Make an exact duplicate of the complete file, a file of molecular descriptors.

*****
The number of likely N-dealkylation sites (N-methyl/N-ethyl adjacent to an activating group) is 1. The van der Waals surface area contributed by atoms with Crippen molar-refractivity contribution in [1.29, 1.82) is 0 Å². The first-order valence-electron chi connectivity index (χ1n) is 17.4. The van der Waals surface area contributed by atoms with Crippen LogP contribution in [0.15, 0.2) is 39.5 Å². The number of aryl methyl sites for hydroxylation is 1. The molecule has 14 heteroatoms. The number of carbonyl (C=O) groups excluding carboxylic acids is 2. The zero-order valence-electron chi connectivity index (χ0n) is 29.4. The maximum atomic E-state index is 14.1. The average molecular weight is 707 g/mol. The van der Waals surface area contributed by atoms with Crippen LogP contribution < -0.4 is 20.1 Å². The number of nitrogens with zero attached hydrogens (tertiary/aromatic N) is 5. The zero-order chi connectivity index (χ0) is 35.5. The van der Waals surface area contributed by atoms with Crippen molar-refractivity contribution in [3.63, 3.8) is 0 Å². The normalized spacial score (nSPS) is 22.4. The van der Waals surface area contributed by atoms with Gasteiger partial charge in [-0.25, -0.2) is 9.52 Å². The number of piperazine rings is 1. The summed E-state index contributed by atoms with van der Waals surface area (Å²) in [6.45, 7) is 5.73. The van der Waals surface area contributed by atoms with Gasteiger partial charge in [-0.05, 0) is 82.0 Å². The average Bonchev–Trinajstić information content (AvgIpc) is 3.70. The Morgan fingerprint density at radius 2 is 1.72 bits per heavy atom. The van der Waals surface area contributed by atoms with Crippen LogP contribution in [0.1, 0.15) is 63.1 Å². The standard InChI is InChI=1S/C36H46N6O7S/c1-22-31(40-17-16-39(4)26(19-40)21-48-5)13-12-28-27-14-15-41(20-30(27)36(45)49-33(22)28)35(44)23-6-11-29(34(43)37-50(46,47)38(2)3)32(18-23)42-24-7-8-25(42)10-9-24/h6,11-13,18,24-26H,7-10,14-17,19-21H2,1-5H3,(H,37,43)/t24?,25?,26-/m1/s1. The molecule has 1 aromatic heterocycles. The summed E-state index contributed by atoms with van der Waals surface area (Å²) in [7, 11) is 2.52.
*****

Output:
The number of likely N-dealkylation sites (N-methyl/N-ethyl adjacent to an activating group) is 1. The van der Waals surface area contributed by atoms with Crippen molar-refractivity contribution in [1.29, 1.82) is 0 Å². The first-order valence-electron chi connectivity index (χ1n) is 17.4. The van der Waals surface area contributed by atoms with Crippen LogP contribution in [0.15, 0.2) is 39.5 Å². The number of aryl methyl sites for hydroxylation is 1. The molecule has 14 heteroatoms. The number of carbonyl (C=O) groups excluding carboxylic acids is 2. The zero-order valence-electron chi connectivity index (χ0n) is 29.4. The maximum atomic E-state index is 14.1. The average molecular weight is 707 g/mol. The van der Waals surface area contributed by atoms with Crippen LogP contribution < -0.4 is 20.1 Å². The number of nitrogens with zero attached hydrogens (tertiary/aromatic N) is 5. The zero-order chi connectivity index (χ0) is 35.5. The van der Waals surface area contributed by atoms with Crippen molar-refractivity contribution in [3.63, 3.8) is 0 Å². The normalized spacial score (nSPS) is 22.4. The van der Waals surface area contributed by atoms with Gasteiger partial charge in [-0.25, -0.2) is 9.52 Å². The number of piperazine rings is 1. The summed E-state index contributed by atoms with van der Waals surface area (Å²) in [6.45, 7) is 5.73. The van der Waals surface area contributed by atoms with Gasteiger partial charge in [-0.05, 0) is 82.0 Å². The average Bonchev–Trinajstić information content (AvgIpc) is 3.70. The Morgan fingerprint density at radius 2 is 1.72 bits per heavy atom. The van der Waals surface area contributed by atoms with Crippen LogP contribution in [0.1, 0.15) is 63.1 Å². The standard InChI is InChI=1S/C36H46N6O7S/c1-22-31(40-17-16-39(4)26(19-40)21-48-5)13-12-28-27-14-15-41(20-30(27)36(45)49-33(22)28)35(44)23-6-11-29(34(43)37-50(46,47)38(2)3)32(18-23)42-24-7-8-25(42)10-9-24/h6,11-13,18,24-26H,7-10,14-17,19-21H2,1-5H3,(H,37,43)/t24?,25?,26-/m1/s1. The molecule has 1 aromatic heterocycles. The summed E-state index contributed by atoms with van der Waals surface area (Å²) in [7, 11) is 2.52.